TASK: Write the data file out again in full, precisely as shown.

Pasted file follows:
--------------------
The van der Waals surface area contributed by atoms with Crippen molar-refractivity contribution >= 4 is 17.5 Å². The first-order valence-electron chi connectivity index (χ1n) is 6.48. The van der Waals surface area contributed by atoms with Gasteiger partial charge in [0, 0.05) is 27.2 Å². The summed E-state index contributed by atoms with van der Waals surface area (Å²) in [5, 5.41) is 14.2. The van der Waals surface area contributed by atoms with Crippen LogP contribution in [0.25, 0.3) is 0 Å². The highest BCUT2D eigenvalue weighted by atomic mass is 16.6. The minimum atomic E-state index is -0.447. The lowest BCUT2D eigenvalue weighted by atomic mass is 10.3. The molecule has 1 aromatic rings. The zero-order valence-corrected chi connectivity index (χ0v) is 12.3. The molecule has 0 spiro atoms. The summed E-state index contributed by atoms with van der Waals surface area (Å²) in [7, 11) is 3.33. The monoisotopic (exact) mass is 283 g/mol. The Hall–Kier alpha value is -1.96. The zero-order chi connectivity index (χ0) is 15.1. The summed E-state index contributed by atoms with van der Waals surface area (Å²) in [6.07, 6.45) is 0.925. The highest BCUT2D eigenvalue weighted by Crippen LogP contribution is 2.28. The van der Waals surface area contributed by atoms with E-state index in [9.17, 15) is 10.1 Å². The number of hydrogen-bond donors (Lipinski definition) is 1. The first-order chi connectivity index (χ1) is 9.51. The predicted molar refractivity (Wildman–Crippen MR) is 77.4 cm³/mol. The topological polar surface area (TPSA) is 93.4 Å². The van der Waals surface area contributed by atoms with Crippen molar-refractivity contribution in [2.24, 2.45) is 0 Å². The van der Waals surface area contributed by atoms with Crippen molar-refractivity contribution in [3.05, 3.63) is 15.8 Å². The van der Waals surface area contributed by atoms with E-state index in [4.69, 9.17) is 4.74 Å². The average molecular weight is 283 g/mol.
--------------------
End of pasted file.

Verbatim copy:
The van der Waals surface area contributed by atoms with Crippen molar-refractivity contribution >= 4 is 17.5 Å². The first-order valence-electron chi connectivity index (χ1n) is 6.48. The van der Waals surface area contributed by atoms with Gasteiger partial charge in [0, 0.05) is 27.2 Å². The summed E-state index contributed by atoms with van der Waals surface area (Å²) in [5, 5.41) is 14.2. The van der Waals surface area contributed by atoms with Crippen LogP contribution in [0.25, 0.3) is 0 Å². The highest BCUT2D eigenvalue weighted by atomic mass is 16.6. The minimum atomic E-state index is -0.447. The lowest BCUT2D eigenvalue weighted by atomic mass is 10.3. The molecule has 1 aromatic rings. The zero-order valence-corrected chi connectivity index (χ0v) is 12.3. The molecule has 0 spiro atoms. The summed E-state index contributed by atoms with van der Waals surface area (Å²) in [7, 11) is 3.33. The monoisotopic (exact) mass is 283 g/mol. The Hall–Kier alpha value is -1.96. The zero-order chi connectivity index (χ0) is 15.1. The summed E-state index contributed by atoms with van der Waals surface area (Å²) in [6.07, 6.45) is 0.925. The highest BCUT2D eigenvalue weighted by Crippen LogP contribution is 2.28. The van der Waals surface area contributed by atoms with E-state index in [9.17, 15) is 10.1 Å². The number of hydrogen-bond donors (Lipinski definition) is 1. The first-order chi connectivity index (χ1) is 9.51. The predicted molar refractivity (Wildman–Crippen MR) is 77.4 cm³/mol. The topological polar surface area (TPSA) is 93.4 Å². The van der Waals surface area contributed by atoms with Crippen molar-refractivity contribution in [2.24, 2.45) is 0 Å². The van der Waals surface area contributed by atoms with Crippen molar-refractivity contribution in [3.05, 3.63) is 15.8 Å². The van der Waals surface area contributed by atoms with E-state index in [4.69, 9.17) is 4.74 Å². The average molecular weight is 283 g/mol.